According to the semiconductor memory device, data read out from each of the selected plurality of columns is compared with the expected data, whereby the comparison result is output.

The testing time is reduced by virtue of the test circuit carrying out testing of a plurality of columns simultaneously. Increase in layout area by the test circuit is minimized because the test circuit is provided in common to a plurality of columns. Testing of memory cells by various test patterns can be carried out by setting a different expected data for each group of a plurality of bit line pairs selected simultaneously.

Thus, a semiconductor memory device that can reduce testing time significantly with little increase in layout area can be obtained.

According to another aspect of the present invention, a semiconductor memory device includes a memory array having a plurality of word lines, a plurality of bit line pairs provided to cross the plurality of word lines, and a plurality of memory cells provided at the crossings of the word lines and the bit line pairs.

The semiconductor memory device further includes a write bus, a read bus, a plurality of first amplifiers each provided between each of the plurality of bit line pairs and the read bus, and a second amplifier.

The semiconductor memory device further includes an expected data input circuit, a selecting circuit, a connecting circuit, and an activation circuit. The expected data input circuit stores an expected data. The selecting circuit selects one of the plurality of bit line pairs for reading and writing during normal operation, and simultaneously selects a predetermined number of bit line pairs during testing operation. The connecting circuit connects a bit line pair selected by the selecting circuit to the write bus during normal operation. The activation circuit activates a first amplifier corresponding to a selected bit line pair.

During normal reading operation, the activated first amplifier and the second amplifier form a current mirror type amplifier. During testing operation, the activated first amplifier compares data of the corresponding bit line pair with the expected data for providing the comparison result to the read bus.

According to the semiconductor memory device, the predetermined number of bit line pairs are selected simultaneously, whereby the first amplifier corresponding to the selected bit line pairs are activated during testing operation. With the activated first amplifier, the data of the corresponding bit line pair and the data applied by the expected data input circuit are compared to provide the comparison result to the read bus. The first amplifier acts as the comparison means at this time.

The testing time is reduced due to the first amplifier carrying out testing of a plurality of bit line pairs simultaneously. Testing of memory cells by various test patterns can be carried out by applying different expected data with the expected value input circuit for each group of the plurality of bit line pairs selected simultaneously.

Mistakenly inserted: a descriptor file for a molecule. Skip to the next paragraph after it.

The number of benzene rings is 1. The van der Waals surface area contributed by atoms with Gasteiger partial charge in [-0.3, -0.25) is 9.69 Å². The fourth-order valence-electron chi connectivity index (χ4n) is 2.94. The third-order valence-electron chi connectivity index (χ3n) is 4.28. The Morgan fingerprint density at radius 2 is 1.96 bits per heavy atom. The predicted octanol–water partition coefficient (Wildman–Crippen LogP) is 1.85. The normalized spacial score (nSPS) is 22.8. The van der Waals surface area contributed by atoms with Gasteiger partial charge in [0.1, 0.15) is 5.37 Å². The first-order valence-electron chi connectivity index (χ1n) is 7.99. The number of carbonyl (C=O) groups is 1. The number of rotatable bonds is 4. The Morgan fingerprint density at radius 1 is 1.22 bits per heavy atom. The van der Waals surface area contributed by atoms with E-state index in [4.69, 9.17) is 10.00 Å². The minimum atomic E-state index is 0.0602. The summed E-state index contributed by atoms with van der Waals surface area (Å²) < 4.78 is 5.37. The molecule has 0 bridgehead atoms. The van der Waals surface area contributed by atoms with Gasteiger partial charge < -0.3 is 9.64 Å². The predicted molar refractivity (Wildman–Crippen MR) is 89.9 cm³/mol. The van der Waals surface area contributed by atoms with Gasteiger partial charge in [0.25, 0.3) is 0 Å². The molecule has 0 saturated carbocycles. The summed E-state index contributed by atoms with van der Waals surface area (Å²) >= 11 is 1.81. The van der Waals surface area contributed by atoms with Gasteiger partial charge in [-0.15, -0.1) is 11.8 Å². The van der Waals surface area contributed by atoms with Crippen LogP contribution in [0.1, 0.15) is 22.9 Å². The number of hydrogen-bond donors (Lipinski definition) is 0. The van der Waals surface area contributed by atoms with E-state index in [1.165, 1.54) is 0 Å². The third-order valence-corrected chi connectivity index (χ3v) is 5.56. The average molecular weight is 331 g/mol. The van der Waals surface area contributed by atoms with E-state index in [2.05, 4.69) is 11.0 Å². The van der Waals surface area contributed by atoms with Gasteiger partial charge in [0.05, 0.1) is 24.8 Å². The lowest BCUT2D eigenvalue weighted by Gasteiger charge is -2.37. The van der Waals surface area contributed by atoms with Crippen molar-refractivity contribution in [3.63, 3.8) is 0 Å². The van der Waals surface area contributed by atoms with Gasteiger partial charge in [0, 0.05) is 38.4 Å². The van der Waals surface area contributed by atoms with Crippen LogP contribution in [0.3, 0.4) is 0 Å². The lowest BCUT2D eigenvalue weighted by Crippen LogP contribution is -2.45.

During normal reading operation, one of the plurality of bit line pairs is selected, whereby the first amplifier corresponding to the selected bit line pair is activated. The activated first amplifier and the second amplifier form a current mirror type amplifier.

Thus, data in the selected bit line pair is amplified to be read out at high speed to the read bus. The first amplifier acts as amplifying means at this time.

Attention is directed to the fact that high speed data read out is possible because the write bus is not connected to the bit line pair during normal reading operation.

During normal writing operation, one of the plurality of bit line pairs is selected, whereby the selected bit line pair is connected to the write bus.

This allows data to be written via the write bus into the memory cell connected to the selected bit line pair.

According to the semiconductor memory device, the first amplifier acts as comparison means during testing operation and as amplifying means during normal reading operation, and the second amplifier is provided in common to the plurality of bit line pairs. Therefore, there is little increase in layout area by the test circuit.

Thus, a semiconductor memory device capable of high speed operation is obtained with little increase in layout area and great reduction in testing time.

The foregoing and other objects, features, aspects and advantages of the present invention will become more apparent from the following detailed description of the present invention when taken in conjunction with the accompanying drawings.

BRIEF DESCRIPTION OF THE DRAWINGS

FIG. 1 is a block diagram showing a structure of the entire chip of the semiconductor memory device according to an embodiment of the present invention.

FIG. 2 is a circuit diagram showing a structure of the main components of the semiconductor memory device of FIG. 1.

FIG. 3 is a waveform chart for explaining normal operation of the semiconductor memory device of FIG. 1.

FIG. 4 is a waveform chart for explaining line mode testing of the semiconductor memory device of FIG. 1.

FIG. 5 is a diagram for explaining an example of line mode testing according to the semiconductor memory of FIG.

FIG. 6 is a circuit diagram of a structure of a high-voltage detector.

FIG. 7 is a circuit diagram showing a structure of a φ generating circuit.

FIG. 8 is a diagram showing a structure of a column address buffer.

FIG. 9 is a circuit diagram of a structure of a column predecoder.

FIG. 10 is a circuit diagram of a structure of a column main decoder.

FIG. 12 is a circuit diagram showing a structure of an error detection circuit.

FIG. 13 is a circuit diagram showing another example of a first differential amplifier.

FIG. 13 is a circuit diagram showing a further example of a first differential amplifier.

FIG. 14 a circuit diagram showing another example of a second differential amplifier.

FIG. 15 is a circuit diagram showing a further example of a second differential amplifier.

FIG. 16 is a circuit diagram showing a still further example of a second differential amplifier